EVERETT, Wash. – After nearly 10 months at sea, the USS Abraham Lincoln (search) finally steamed into its homeport Tuesday, greeted by a jubilant crowd of thousands waving signs of welcome, blowing kisses and carrying yellow ribbons and red, white and blue balloons.
First off the ship were 87 new dads, whose babies were born while they were at sea.
"What up?" Fire Controlman Antonio Myers, 25, asked his wide-eyed, 4-month-old son, Amiri, who blinked at this strange new fellow in the crush of happy families at Naval Station Everett (search).
The 1,100-foot ship left Everett on July 20 for a six-month deployment in the Persian Gulf to support the war on terrorism. It was headed home when it received orders to turn around and head back to the Gulf for the war in Iraq (search).
It ended up being one the longest deployments of a nuclear-powered carrier since Vietnam, but no aircraft or Navy personnel were lost. The Lincoln docked last week in San Diego, where about 1,500 sailors got off the ship, and began the final leg of its journey home on Saturday.
And not everyone got off the ship Tuesday. About 400 sailors had to stay onboard, including Seaman David Montoya, 19, of Walnut, Calif., who was in for another 48 hours of work.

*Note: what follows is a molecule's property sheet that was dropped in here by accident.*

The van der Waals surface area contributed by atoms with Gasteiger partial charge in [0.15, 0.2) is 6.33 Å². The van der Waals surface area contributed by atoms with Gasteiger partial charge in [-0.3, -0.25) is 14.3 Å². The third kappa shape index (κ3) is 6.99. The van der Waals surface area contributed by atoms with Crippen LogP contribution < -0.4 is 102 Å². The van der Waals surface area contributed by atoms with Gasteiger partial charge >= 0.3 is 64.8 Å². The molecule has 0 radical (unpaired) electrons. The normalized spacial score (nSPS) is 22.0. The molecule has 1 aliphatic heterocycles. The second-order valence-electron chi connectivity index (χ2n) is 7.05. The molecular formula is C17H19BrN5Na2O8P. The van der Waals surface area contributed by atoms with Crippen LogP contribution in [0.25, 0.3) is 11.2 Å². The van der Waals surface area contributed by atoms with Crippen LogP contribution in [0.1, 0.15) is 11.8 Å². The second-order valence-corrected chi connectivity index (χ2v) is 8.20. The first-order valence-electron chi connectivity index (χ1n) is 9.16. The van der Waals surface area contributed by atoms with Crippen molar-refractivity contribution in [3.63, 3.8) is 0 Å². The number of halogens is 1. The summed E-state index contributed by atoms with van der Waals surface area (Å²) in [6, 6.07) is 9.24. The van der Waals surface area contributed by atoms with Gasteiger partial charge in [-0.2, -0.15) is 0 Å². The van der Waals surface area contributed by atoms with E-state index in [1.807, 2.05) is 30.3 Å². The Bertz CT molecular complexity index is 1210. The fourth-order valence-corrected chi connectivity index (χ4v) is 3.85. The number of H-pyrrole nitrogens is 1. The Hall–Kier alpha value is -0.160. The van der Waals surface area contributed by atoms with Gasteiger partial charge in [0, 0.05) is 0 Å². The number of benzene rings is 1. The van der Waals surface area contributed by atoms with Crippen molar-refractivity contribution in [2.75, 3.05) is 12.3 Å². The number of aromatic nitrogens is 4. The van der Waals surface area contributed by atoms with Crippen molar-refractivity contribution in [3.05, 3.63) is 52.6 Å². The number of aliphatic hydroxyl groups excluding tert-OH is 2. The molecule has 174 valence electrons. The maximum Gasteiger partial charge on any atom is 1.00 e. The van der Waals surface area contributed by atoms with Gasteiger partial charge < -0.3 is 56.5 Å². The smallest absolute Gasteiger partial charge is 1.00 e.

"After 10 months, what's another 48 hours?" he said. "I'm just happy to be here."
And there was no jealousy in Petty Officer 3rd Class Ronald Baker as he watched jubilant family reunions unfold right and left. "It's great to see everyone get back to their families," said Baker, 21, of Bradenton, Fla. "I'll be able to get back to my family. I'll have my own homecoming in Florida."
Another new dad, Martin Finnegan, 27, an electronics technician 3rd class, basked in the company of his fiancee, 22-year-old Jessica Fitzhugh, and their baby girl Rylee, just three weeks old.
Finnegan said he got to shake President Bush's hand when the commander in chief visited the Lincoln last week. That was a thrill, he said, "but it doesn't hold a lamp to Jessica and Rylee."
Tameka Myers watched her husband get acquainted with his son. Nearby where her two older children, 9-year-old Tyshawna and 6-year-old Joseph.
"It was tough when we found out he got extended, but me and the neighbors, we just tried to hold together and tough it out," said Tameka Myers, who wore a baby-bottle-shaped button identifying her as "New Mom 38."
The Lincoln was just seven days out of Everett last July when 22-year-old Christina Mann, a cook on board, learned she was pregnant. She was flown home to have the baby, and her fiance, 27-year-old Machinist Mate Erich Cress, remained on board.
But he was able to talk her through labor from the carrier when baby Emma was born April 1. Waiting for him dockside Tuesday, Mann said she was "so happy to see him, I feel numb."
Among those making trips to Everett for the homecoming were Mayquel Valverde, 26, and his wife, Valerie. The couple traveled from Beebe, Ark., to welcome home Mayquel's brother, Carlos, 28, a dental hygienist on the ship.
"I haven't seen my brother for almost a year," Mayquel Valverde said. "Thank God nothing happened to him."